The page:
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Want to read a story with all the depth, questions and quality of a novel, written by highly skilled writers in about 5% of the space? Short stories can be heartbreaking, mysterious and incredibly detailed; for a perfectly formed, bite-sized smorgasbord of stories, browse our Short Story recommendations here.
This story was submitted to The LoveReading Very Short Story Award 2019. You can listen to the People's Choice winner on the LoveReading Podcast.
'Anthony Howell’s new prose book, with a title that would have enthralled Rimbaud, incarnates otherness from within an ultra-inventive mind that creates, coolly and passionately at the same time, a coalition of the alienated or, more mildly, differentiated selves which make up this post-modern personality with its urban Jewish and rural Quaker roots. It took an epileptic fit to trigger Howell’s remarkable exploration of psychic chaos which is contained, not so paradoxically, in a super-formalistic structure, a systems network involving repetition as in a baroque poem, that would be a credit to French formalists such as Jacques Roubaud, Raymond Queneau and Alain Robbe-Grillet. Among many themes there is a harsh critique of Israel, but written as much in sorrow as in anger from within the goodly tent. The author intersperses his own text with his fluent version of a novella by Mamdou Adwan, the tragic story of an old Palestinian who has been dispossessed of all he owns. This counterpoint complicates further the music of Howell’s earthly spheres, but such are his skills that we read the book as a straightforward story, a story whose unrevealed codes work on us subliminally so that we are transported, as if listening to Bach.' — Anthony Rudolf
Thirty very different pieces about extraordinary women, keenly observed and astute. They cover the spectrum from triumphant to pathetic, sad to humorous, surprising to surreal. There is the woman who unravels, another who grows wings, one who secretly paints her grass green, one talks to ducks, one slips through a timeless crack and another is put on a shelf. Some will irritate, others make you laugh or cry. Do not consume too many together else you will lose the flavour. I would believe it to be a good bedtime listen, enjoy two or three a night and take the next day pondering and digesting them before the next batch.
A Sunday Telegraph Book of the Year `Winterson's winter tales unfailingly succeed in their endeavor to leave you aglow' - Guardian For years Jeanette Winterson has written a new story at Christmas time and here she brings together twelve of her brilliantly imaginative, funny, and bold tales, along with twelve delicious recipes for the twelve days of Christmas.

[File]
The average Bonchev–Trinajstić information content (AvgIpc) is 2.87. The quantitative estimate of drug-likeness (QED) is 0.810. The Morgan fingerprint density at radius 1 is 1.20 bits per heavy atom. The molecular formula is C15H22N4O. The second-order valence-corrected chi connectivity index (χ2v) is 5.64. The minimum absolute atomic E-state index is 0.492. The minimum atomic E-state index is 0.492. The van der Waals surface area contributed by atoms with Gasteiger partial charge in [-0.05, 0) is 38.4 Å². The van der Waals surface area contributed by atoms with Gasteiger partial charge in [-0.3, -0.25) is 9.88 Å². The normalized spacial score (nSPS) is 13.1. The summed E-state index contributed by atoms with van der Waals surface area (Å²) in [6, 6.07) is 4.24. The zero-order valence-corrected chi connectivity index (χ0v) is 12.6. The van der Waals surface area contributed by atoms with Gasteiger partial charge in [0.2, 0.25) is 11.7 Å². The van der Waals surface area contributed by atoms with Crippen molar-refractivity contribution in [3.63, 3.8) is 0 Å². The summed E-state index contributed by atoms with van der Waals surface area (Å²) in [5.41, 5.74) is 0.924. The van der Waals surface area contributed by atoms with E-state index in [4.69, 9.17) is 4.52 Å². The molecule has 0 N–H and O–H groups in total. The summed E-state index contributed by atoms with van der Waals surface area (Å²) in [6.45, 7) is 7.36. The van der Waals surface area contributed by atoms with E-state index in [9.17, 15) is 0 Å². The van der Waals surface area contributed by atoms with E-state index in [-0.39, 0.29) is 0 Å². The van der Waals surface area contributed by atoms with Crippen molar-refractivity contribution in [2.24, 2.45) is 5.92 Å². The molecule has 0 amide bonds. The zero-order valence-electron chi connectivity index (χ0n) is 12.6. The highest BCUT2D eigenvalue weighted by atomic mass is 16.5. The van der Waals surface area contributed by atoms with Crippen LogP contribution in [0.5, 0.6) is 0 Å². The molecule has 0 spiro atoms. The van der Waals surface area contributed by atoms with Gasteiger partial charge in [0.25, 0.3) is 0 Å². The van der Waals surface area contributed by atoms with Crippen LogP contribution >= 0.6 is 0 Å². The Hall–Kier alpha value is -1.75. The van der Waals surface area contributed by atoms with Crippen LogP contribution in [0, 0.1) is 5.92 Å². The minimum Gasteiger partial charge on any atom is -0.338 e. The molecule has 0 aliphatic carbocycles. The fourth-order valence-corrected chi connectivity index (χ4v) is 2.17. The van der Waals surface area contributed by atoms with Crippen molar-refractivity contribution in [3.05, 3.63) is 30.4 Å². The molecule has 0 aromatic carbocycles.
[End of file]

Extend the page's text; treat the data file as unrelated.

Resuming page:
Stephen Leeds, also known as 'Legion', has a unique mental condition. He can become an expert on any subject in hours . . . and with every new area of expertise a new 'aspect' of Stephen is created. Is he schizophrenic? Possibly. Does that make him an incredible intelligence agent? Definitely. And this is his final, and perhaps his strangest, adventure. It begins with two unrelated events: the disappearance of Armando, one of Stephen's many aspects, and an unexpected cry for help from Sandra, the woman who, many years before, helped him learn to live with his condition . . . and the combination of the two leads to a sinister high-tech firm specializing in advanced methods of human incarceration. An original, challenging, and utterly absorbing story, this unmissable novella showcases Stephen Leeds at his best: a compelling hero, and a man constantly struggling to understand and control his own divided nature.
The small town of Castle Rock, Maine, has witnessed some strange events and unusual visitors over the years, but there is one story that has never been told...until now. There are three ways up to Castle View from the town of Castle Rock: Route 117, Pleasant Road, and the Suicide Stairs. Every day in the summer of 1974 twelve-year-old Gwendy Peterson takes the stairs, which are held by strong (if time-rusted) iron bolts and zig-zag up the cliffside. One day, while Gwendy catches her breath and listens to the shouts of the kids on the playground and the chink of an aluminium bat hitting a baseball, a stranger calls out to her. On a bench in the shade sits a man in a small, neat black hat. He offers Gwendy a mahogany box with coloured buttons. The buttons will produce gifts, such as chocolate which can make you slimmer. But he warns her that the gifts will be 'small recompense for the responsibility.' Journey back to Castle Rock in this chilling new novella by Stephen King, bestselling author of The Bazaar of Bad Dreams, and Richard Chizmar, award-winning author of A Long December
This seasonal compendium collects together poems, short stories, and prose extracts by some of the greatest poets and writers in the English language. Like Charles Dickens's ghosts of Christmas Past and Present, they are representative of times old and new--from John Donne's Elizabethan hymn over the baby Jesus to Benjamin Zephaniah's Talking Turkeys, from Thomas Tusser counting the cost of a Tudor feast to P. G. Wodehouse's wry story about Christmas on a diet. Enjoy a Christmas Day as described by Samuel Pepys, Anthony Trollope, George Eliot, or Nancy Mitford. Venture out into the snow in the company of Jane Austen, Henry James, and Dickens's Mr. Pickwick. Entertain the children with the seasonal tales of Dylan Thomas, Kenneth Grahame, and Oscar Wilde.